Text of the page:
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Non-Hodgkin's Lymphoma

Medical Reference Related to Non-Hodgkin's Lymphoma

  1. Adult Non-Hodgkin Lymphoma Treatment (PDQ®): Treatment - Health Professional Information [NCI] - Aggressive NHL

    Aggressive non-Hodgkin lymphoma (NHL) includes the following subtypes:Diffuse large B-cell lymphoma.Mediastinal large B-cell lymphoma (primary mediastinal large B-cell lymphoma).Follicular large cell lymphoma.Anaplastic large cell lymphoma.Extranodal NK-/T-cell lymphoma.Lymphomatoid granulomatosis.Angioimmunoblastic T-cell lymphoma.Peripheral T-cell lymphoma.Enteropathy-type intestinal T-cell lymphoma.Intravascular large B-cell lymphoma (intravascular lymphomatosis).Burkitt lymphoma/diffuse small noncleaved-cell lymphoma.Lymphoblastic lymphoma.Adult T-cell leukemia/lymphoma.Mantle cell lymphoma.Polymorphic posttransplantation lymphoproliferative disorder.True histiocytic lymphoma.Primary effusion lymphoma.Diffuse Large B-cell LymphomaDiffuse large B-cell lymphoma (DLBCL) is the most common of the NHLs and comprises 30% of newly diagnosed cases.[1] Most patients present with rapidly enlarging masses, often with both local and systemic symptoms

  2. Adult Non-Hodgkin Lymphoma Treatment (PDQ®): Treatment - Health Professional Information [NCI] - Treatment for Adult Lymphoblastic Lymphoma

    Lymphoblastic lymphoma is a very aggressive form of non-Hodgkin lymphoma (NHL), which often occurs in young patients, but not exclusively. Lymphoblastic lymphoma is commonly associated with large mediastinal masses and has a high predilection for disseminating to bone marrow and the central nervous system (CNS). The treatment paradigms are based on trials for acute lymphoblastic leukemia (ALL) since lymphoblastic lymphoma and ALL are considered different manifestations of the same biologic disease. (Refer to the PDQ summary on Adult Acute Lymphoblastic Leukemia Treatment for more information.) Treatment is usually patterned after ALL. Intensive combination chemotherapy with CNS prophylaxis is the standard treatment of this aggressive histologic type of NHL. Radiation therapy is sometimes given to areas of bulky tumor masses. Since these forms of NHL tend to progress quickly, combination chemotherapy is instituted rapidly once the diagnosis has been confirmed.The most important aspects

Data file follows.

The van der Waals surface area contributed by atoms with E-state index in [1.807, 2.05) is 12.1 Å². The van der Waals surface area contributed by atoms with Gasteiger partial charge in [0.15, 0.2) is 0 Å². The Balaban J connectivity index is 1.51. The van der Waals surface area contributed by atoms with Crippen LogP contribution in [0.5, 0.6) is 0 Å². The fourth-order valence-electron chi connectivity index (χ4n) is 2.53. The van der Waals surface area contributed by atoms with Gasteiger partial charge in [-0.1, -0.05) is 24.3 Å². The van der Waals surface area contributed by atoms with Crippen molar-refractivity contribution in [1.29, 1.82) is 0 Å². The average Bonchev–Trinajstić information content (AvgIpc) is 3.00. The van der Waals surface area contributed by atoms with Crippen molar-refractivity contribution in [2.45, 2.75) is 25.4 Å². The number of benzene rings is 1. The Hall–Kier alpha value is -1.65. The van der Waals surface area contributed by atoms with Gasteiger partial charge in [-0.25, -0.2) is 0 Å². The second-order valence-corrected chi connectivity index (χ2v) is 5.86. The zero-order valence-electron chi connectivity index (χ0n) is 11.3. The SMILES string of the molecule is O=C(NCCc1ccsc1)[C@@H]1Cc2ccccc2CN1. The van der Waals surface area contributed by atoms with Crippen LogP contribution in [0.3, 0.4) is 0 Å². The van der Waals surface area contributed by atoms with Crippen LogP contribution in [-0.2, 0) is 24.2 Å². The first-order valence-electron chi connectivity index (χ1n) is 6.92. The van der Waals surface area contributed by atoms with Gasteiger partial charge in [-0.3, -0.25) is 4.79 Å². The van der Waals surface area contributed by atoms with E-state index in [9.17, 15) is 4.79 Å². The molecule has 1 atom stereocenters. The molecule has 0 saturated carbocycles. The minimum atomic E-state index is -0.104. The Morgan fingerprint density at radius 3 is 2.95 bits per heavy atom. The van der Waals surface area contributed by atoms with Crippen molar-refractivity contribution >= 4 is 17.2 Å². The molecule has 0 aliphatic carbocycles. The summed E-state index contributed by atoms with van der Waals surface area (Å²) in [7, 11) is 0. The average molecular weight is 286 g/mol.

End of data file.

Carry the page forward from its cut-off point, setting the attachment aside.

3. Adult Non-Hodgkin Lymphoma Treatment (PDQ®): Treatment - Health Professional Information [NCI] - Treatment for Indolent, Noncontiguous Stage II / III / IV Adult NHL

    Optimal treatment of advanced stages of low-grade non-Hodgkin lymphoma is controversial because of low cure rates with the current therapeutic options. Numerous clinical trials are in progress to settle treatment issues, and patients should be urged to participate. The rate of relapse is fairly constant over time, even in patients who have achieved complete response to treatment. Indeed, relapse may occur many years after treatment. Currently, no randomized trials guide clinicians about the initial choice of watchful waiting, rituximab, nucleoside analogs, alkylating agents, combination chemotherapy, radiolabeled monoclonal antibodies, or combinations of these options.[1]; [2][Level of evidence: 1iiDiii]For patients with indolent, noncontiguous stage II and stage III non-Hodgkin lymphoma, central lymphatic radiation therapy has been proposed but is not usually recommended as a form of treatment.[3,4]Numerous prospective clinical trials of interferon-alpha,

  4. Adult Non-Hodgkin Lymphoma Treatment (PDQ®): Treatment - Health Professional Information [NCI] - Cellular Classification of Adult NHL